Venema ventures slightly upon the issue of paedocommunion, for which he is less consistent. At stake in this debate is the meaning and significance of the sacraments. Those of us in the Reformed faith recite thoughtlessly that the sacraments are signs and seals of the covenant. We easily attest to both baptism and the eucharist as being a sign of our covenantal status with God. When we speak of the sacraments as being a “seal”, our thinking tends towards muddiness. If the sacrament of baptism is nothing but a sign of the covenant, then those who adhere to the believer’s baptism are most correct. We like to think of something more important as occurring in the sacrament. When we partake of baptism or communion, we hold that Christ is actually present in the sacrament, something that John Calvin (and even Martin Luther) would heartily agree to. Venema discourages the idea that we can use our baptism as the assurance of our salvation. Yet, my baptism was most assuredly that, even though I absolutely do NOT feel that baptism saved me! If baptism doesn’t provide assurance, then the sacraments of both baptism and the Lord’s supper lose meaning and become nothing but good suggestions on how to make God happy. When we speak of the sacraments as also being a seal of the covenant, many Reformed theologians remain inconsistent in their thinking. I hold the sacraments are also a means of grace, that is, something else is happening when I partake of the bread and wine or experience baptism. The exact nature of that means of grace and how we are sealed in the covenant are legitimate topics of discussion. I have no opinion as to paedocommunion, but wish that church leaders would be more consistent in their thinking. So many pastors in the Presbyterian Church in America (PCA) are adamant against paedocommunion but offer only a confused argument in their defense. I am neither for nor against paedocommunion, as I defer to other minds to decide that, only wishing that church leaders would cast their personalities aside and think clearly on this issue. The argument in this book against paedocommunion is that the partaker needs to be able to search themselves. This is a weak argument, as I’m still learning how to really search myself. Perhaps the Lutheran or Catholic approach of confirmation at age 12/13 when a child can demonstrate a solid grasp of the faith is a better approach?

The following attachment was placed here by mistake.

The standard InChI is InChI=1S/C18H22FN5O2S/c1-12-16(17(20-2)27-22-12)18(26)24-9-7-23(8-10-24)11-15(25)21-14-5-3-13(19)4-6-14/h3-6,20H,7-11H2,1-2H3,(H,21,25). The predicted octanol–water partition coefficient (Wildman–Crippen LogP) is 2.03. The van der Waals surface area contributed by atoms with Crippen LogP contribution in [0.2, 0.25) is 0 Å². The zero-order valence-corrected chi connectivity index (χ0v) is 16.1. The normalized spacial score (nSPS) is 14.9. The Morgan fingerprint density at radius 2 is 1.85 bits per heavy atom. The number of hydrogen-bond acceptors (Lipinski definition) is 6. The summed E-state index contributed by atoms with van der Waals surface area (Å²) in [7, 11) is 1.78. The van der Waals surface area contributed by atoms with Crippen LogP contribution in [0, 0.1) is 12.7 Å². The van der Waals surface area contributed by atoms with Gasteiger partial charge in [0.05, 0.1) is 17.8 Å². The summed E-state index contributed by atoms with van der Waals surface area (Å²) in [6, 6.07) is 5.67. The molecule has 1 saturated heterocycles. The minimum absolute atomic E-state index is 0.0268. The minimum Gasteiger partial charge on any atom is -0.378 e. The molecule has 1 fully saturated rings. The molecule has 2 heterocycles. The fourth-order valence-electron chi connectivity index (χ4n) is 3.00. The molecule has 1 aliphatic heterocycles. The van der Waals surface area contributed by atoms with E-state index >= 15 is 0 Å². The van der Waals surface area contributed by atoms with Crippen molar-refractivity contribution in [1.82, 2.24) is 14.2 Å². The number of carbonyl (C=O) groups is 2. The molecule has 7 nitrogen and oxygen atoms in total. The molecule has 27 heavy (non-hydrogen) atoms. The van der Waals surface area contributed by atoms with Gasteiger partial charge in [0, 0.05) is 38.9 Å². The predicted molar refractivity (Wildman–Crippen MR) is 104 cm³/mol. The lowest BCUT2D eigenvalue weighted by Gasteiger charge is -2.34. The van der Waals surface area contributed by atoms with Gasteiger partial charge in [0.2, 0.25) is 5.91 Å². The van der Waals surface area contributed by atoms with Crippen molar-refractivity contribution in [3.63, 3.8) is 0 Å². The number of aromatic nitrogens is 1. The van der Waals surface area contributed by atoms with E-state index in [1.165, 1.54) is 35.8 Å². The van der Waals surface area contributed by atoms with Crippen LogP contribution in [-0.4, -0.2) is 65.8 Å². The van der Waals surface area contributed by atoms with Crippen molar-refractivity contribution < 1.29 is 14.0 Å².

Federal Vision

I first sought illumination on the Federal Vision (FV) movement in the book edited by Gary Johnson and Guy Waters titled By Faith Alone: Answering the Challenges to the Doctrine of Justification. Those of us in the Reformed Faith feel that the doctrine of sola fide is the foundation for our faith. Yet, Johnson and Water’s book left me more confused than enlightened. It was then that I felt that I was experiencing a gaggle of theologians suffering from theological constipation. They were the ones that were supposed to bring sense to “false” doctrines, rather than vomiting simple rants that FV adherents were denying the doctrine of sola fide.